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Swiss Re slips into loss in 2001

The reinsurance giant Swiss Re made a net loss after tax of SFr 165m ($99m) in 2001, compared with a ...

The reinsurance giant Swiss Re made a net loss after tax of SFr 165m ($99m) in 2001, compared with a SFr 2966m profit the year before.
The company said that the net loss was its first since 1868 and was largely a result of the effects of the terrorist attacks in the US on 11 September last year. The after-tax effect of 11 September was SFr 2951m, it said.
However, the company's net earned premiums were 14% higher year-on-year at SFr 25.2bn and the return on investment was above its 7% target.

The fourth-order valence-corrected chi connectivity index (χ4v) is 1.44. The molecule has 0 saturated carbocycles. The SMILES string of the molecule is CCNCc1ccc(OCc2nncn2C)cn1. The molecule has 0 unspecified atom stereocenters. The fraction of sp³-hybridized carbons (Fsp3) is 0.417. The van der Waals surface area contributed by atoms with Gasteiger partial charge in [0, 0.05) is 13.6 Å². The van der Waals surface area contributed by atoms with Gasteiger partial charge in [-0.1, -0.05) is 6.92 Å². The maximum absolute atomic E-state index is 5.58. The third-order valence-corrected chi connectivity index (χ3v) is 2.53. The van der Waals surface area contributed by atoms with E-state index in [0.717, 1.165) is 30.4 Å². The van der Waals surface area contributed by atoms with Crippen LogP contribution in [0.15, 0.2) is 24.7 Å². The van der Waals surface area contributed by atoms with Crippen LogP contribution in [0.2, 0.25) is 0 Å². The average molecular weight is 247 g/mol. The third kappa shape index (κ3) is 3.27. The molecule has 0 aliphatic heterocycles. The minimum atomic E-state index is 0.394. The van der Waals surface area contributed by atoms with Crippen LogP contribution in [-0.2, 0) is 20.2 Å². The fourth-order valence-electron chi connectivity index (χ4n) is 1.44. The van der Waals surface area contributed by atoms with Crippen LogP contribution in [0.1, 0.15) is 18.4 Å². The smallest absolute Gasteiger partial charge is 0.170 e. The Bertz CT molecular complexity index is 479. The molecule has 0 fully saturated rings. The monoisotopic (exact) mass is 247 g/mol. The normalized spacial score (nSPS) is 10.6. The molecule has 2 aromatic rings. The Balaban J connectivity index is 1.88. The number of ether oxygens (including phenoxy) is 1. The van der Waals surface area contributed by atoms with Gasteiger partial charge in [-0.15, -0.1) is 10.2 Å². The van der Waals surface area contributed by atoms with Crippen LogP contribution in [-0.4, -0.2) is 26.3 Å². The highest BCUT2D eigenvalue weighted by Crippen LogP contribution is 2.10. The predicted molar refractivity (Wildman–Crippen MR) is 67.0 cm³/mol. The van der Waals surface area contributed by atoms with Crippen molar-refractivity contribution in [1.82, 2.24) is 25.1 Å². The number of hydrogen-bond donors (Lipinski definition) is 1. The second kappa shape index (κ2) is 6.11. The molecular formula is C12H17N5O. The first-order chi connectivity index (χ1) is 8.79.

As a result of 11 September and other large man-made losses and lower capital gains, the operating income of Swiss Re's property and casualty (P&C) business fell 87% year-on-year to SFr 281m in 2001 from SFr 2164m. However, net premiums earned increased 20% to SFr 13.8bn.
The P&C combined ratio was 124% compared with 117% in 2000, although Swiss Re said that the 2001 figure would have been 110% if the attacks of 11 September had not happened.
The operating income of the company's life and health business increased 16% to SFr 1682m in 2001 from SFr 1447m. The return on operating income was 9.5% — above the company's 9% target — as a result of growth in traditional and administrative reinsurance and by the elimination of poorly performing health accounts.
In 2001 the health and life business was boosted by the acquisition of Lincoln Re, which was Swiss Re's largest ever takeover.
Swiss Re's financial services business made a SFr 932m operating loss in 2001, partly as a result of 11 September and the involvement in aviation. Earned premiums were 10.4% higher at SFr 2.5bn.
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